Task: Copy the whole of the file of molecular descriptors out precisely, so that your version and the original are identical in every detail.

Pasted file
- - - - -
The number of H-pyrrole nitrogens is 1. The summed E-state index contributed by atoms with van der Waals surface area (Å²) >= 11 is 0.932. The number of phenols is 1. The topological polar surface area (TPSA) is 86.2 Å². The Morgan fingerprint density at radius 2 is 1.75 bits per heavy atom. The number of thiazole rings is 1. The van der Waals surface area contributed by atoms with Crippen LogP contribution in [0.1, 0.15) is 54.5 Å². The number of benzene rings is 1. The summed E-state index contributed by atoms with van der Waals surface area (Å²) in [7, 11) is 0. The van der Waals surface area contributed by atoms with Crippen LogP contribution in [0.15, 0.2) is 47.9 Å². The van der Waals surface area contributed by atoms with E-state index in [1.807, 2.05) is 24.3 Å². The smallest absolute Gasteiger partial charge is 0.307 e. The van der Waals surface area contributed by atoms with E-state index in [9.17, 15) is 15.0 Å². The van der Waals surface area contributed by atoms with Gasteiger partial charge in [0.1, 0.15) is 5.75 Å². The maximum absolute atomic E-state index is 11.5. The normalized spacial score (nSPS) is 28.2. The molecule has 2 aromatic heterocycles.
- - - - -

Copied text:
The number of H-pyrrole nitrogens is 1. The summed E-state index contributed by atoms with van der Waals surface area (Å²) >= 11 is 0.932. The number of phenols is 1. The topological polar surface area (TPSA) is 86.2 Å². The Morgan fingerprint density at radius 2 is 1.75 bits per heavy atom. The number of thiazole rings is 1. The van der Waals surface area contributed by atoms with Crippen LogP contribution in [0.1, 0.15) is 54.5 Å². The number of benzene rings is 1. The summed E-state index contributed by atoms with van der Waals surface area (Å²) in [7, 11) is 0. The van der Waals surface area contributed by atoms with Crippen LogP contribution in [0.15, 0.2) is 47.9 Å². The van der Waals surface area contributed by atoms with E-state index in [1.807, 2.05) is 24.3 Å². The smallest absolute Gasteiger partial charge is 0.307 e. The van der Waals surface area contributed by atoms with E-state index in [9.17, 15) is 15.0 Å². The van der Waals surface area contributed by atoms with Gasteiger partial charge in [0.1, 0.15) is 5.75 Å². The maximum absolute atomic E-state index is 11.5. The normalized spacial score (nSPS) is 28.2. The molecule has 2 aromatic heterocycles.